Class Notes (837,191)
Canada (510,160)
POL469H1 (23)
M.Isaac (22)

IDSB02 Readings Nutrient Imbalances in Agricultural Development.docx

2 Pages
Unlock Document

Political Science

IDSB02 Readings – Nutrient Imbalances in Agricultural Development P.M. Vitousek - 2009  Nitrogen and phosphorous are necessary for high crop yields but downwind and downstream losses of them diminish environmental quality and human well being  Agricultural nutrient imbalances differ with economic development o Ex. Sub-Saharan Africa inputs are inadequate to maintain soil fertility  National and regional policies contribute to patterns of nutrient use and consequences in these situations  Solutions to these nutrient challenges (excess/limiting) can be informed from analyses of trajectories of change within and across agricultural systems  Harvesting crops removes nitrogen and phosphorous & other nutrients  Require replenishing either through biological processes like nitrogen fixation/addition of animal wastes or mineral fertilizer  fertilizer main pathway of nutrient addition its doubled quantities of N&P in terrestrial biospheres  this has helped keep crop production ahead of population growth and can enhance rural economic development but has costs of nutrient pollution (downstream water quality, eutrophication, photochemical smog, increases of GHG nitrous oxide)  in sub-Saharan Africa crop yields have not increased substantially – unlike most other places in the world ->nutrient additions don’t replenish soil nutrients that are extracted from crop harvest  this is seen in Kenya  system persists by drawing down the nutrient capital of what was once high-fertility soil  China: agricultural production increased dramatically since 1975  Policy driven increases in fertilizer use contributed to rising crop yields as they strived for food security  The fertilizer additions far exceeded the amounts used in Europe and USA -> lots lost to the environment degrading the air and water quality  N&P fertilizers in the US contributed to rising crop yields since the 1940s 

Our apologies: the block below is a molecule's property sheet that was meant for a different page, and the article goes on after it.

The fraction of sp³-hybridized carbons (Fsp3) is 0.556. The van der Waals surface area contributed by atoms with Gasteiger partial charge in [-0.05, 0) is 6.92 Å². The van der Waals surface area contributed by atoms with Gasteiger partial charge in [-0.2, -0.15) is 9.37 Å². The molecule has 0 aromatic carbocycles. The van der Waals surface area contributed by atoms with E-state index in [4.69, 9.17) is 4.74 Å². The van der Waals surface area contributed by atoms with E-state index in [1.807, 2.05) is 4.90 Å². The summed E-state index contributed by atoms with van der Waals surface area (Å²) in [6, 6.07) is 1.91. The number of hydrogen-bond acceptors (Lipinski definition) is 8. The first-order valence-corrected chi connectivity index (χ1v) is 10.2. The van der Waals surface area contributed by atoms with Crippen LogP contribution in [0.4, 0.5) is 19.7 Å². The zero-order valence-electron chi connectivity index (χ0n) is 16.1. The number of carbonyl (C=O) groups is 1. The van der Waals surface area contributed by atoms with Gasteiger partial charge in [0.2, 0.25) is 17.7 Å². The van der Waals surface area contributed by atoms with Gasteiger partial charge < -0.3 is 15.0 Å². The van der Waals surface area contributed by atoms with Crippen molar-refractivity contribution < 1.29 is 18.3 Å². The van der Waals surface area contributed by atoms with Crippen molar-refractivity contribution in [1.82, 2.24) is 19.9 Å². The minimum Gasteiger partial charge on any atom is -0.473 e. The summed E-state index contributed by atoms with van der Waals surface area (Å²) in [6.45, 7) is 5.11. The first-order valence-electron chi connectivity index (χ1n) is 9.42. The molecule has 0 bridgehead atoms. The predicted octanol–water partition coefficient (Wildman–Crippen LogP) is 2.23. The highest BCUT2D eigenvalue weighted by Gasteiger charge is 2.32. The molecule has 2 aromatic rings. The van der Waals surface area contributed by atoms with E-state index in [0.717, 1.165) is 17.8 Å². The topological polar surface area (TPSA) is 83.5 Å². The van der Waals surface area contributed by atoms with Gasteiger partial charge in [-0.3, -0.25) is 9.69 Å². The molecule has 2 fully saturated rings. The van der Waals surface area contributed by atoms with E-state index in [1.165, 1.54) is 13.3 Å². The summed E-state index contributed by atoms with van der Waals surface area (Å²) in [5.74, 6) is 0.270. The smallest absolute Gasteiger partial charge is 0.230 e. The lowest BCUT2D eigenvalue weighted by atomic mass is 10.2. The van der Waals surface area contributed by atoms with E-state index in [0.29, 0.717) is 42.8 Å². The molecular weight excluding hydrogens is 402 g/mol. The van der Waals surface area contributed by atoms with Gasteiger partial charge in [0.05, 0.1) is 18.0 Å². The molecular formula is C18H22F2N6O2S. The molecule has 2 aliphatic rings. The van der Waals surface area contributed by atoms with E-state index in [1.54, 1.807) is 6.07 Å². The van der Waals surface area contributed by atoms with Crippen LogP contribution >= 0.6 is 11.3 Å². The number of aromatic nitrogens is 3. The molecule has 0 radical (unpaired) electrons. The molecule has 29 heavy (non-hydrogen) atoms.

More Less

Related notes for POL469H1

Log In


Join OneClass

Access over 10 million pages of study
documents for 1.3 million courses.

Sign up

Join to view


By registering, I agree to the Terms and Privacy Policies
Already have an account?
Just a few more details

So we can recommend you notes for your school.

Reset Password

Please enter below the email address you registered with and we will send you a link to reset your password.

Add your courses

Get notes from the top students in your class.